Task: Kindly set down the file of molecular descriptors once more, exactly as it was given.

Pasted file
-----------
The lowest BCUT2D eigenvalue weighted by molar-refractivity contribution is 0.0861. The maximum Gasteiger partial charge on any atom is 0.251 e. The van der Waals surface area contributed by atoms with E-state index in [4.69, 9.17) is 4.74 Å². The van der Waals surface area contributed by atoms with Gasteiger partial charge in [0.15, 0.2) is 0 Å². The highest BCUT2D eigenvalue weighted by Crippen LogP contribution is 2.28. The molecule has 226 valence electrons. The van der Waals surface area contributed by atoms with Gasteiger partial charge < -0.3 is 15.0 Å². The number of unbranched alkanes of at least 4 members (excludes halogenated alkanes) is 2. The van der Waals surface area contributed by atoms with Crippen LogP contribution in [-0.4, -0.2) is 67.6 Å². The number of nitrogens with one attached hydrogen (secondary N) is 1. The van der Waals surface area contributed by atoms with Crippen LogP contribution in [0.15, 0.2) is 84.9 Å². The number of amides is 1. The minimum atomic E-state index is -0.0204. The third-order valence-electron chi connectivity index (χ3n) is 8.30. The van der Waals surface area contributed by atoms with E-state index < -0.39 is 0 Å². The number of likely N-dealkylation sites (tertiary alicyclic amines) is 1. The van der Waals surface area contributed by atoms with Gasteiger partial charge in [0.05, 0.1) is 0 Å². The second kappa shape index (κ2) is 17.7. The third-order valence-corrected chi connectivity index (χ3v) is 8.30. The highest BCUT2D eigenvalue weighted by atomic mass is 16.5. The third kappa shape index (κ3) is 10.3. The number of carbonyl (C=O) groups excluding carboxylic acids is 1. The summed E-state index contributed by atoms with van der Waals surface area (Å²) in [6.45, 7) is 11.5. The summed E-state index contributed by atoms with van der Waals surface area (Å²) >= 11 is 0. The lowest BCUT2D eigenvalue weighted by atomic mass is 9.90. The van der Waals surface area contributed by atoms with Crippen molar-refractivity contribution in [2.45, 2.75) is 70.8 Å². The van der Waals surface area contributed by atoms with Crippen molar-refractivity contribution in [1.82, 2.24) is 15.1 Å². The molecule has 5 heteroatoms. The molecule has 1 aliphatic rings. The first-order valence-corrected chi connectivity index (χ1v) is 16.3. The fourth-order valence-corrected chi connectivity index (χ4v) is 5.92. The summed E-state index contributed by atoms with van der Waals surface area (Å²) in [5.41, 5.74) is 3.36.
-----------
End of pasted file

The lowest BCUT2D eigenvalue weighted by molar-refractivity contribution is 0.0861. The maximum Gasteiger partial charge on any atom is 0.251 e. The van der Waals surface area contributed by atoms with E-state index in [4.69, 9.17) is 4.74 Å². The van der Waals surface area contributed by atoms with Gasteiger partial charge in [0.15, 0.2) is 0 Å². The highest BCUT2D eigenvalue weighted by Crippen LogP contribution is 2.28. The molecule has 226 valence electrons. The van der Waals surface area contributed by atoms with Gasteiger partial charge < -0.3 is 15.0 Å². The number of unbranched alkanes of at least 4 members (excludes halogenated alkanes) is 2. The van der Waals surface area contributed by atoms with Crippen LogP contribution in [-0.4, -0.2) is 67.6 Å². The number of nitrogens with one attached hydrogen (secondary N) is 1. The van der Waals surface area contributed by atoms with Crippen LogP contribution in [0.15, 0.2) is 84.9 Å². The number of amides is 1. The minimum atomic E-state index is -0.0204. The third-order valence-electron chi connectivity index (χ3n) is 8.30. The van der Waals surface area contributed by atoms with E-state index < -0.39 is 0 Å². The number of likely N-dealkylation sites (tertiary alicyclic amines) is 1. The van der Waals surface area contributed by atoms with Gasteiger partial charge in [0.05, 0.1) is 0 Å². The second kappa shape index (κ2) is 17.7. The third-order valence-corrected chi connectivity index (χ3v) is 8.30. The highest BCUT2D eigenvalue weighted by atomic mass is 16.5. The third kappa shape index (κ3) is 10.3. The number of carbonyl (C=O) groups excluding carboxylic acids is 1. The summed E-state index contributed by atoms with van der Waals surface area (Å²) in [6.45, 7) is 11.5. The summed E-state index contributed by atoms with van der Waals surface area (Å²) >= 11 is 0. The lowest BCUT2D eigenvalue weighted by atomic mass is 9.90. The van der Waals surface area contributed by atoms with Crippen molar-refractivity contribution in [2.45, 2.75) is 70.8 Å². The van der Waals surface area contributed by atoms with Crippen molar-refractivity contribution in [1.82, 2.24) is 15.1 Å². The molecule has 5 heteroatoms. The molecule has 1 aliphatic rings. The first-order valence-corrected chi connectivity index (χ1v) is 16.3. The fourth-order valence-corrected chi connectivity index (χ4v) is 5.92. The summed E-state index contributed by atoms with van der Waals surface area (Å²) in [5.41, 5.74) is 3.36.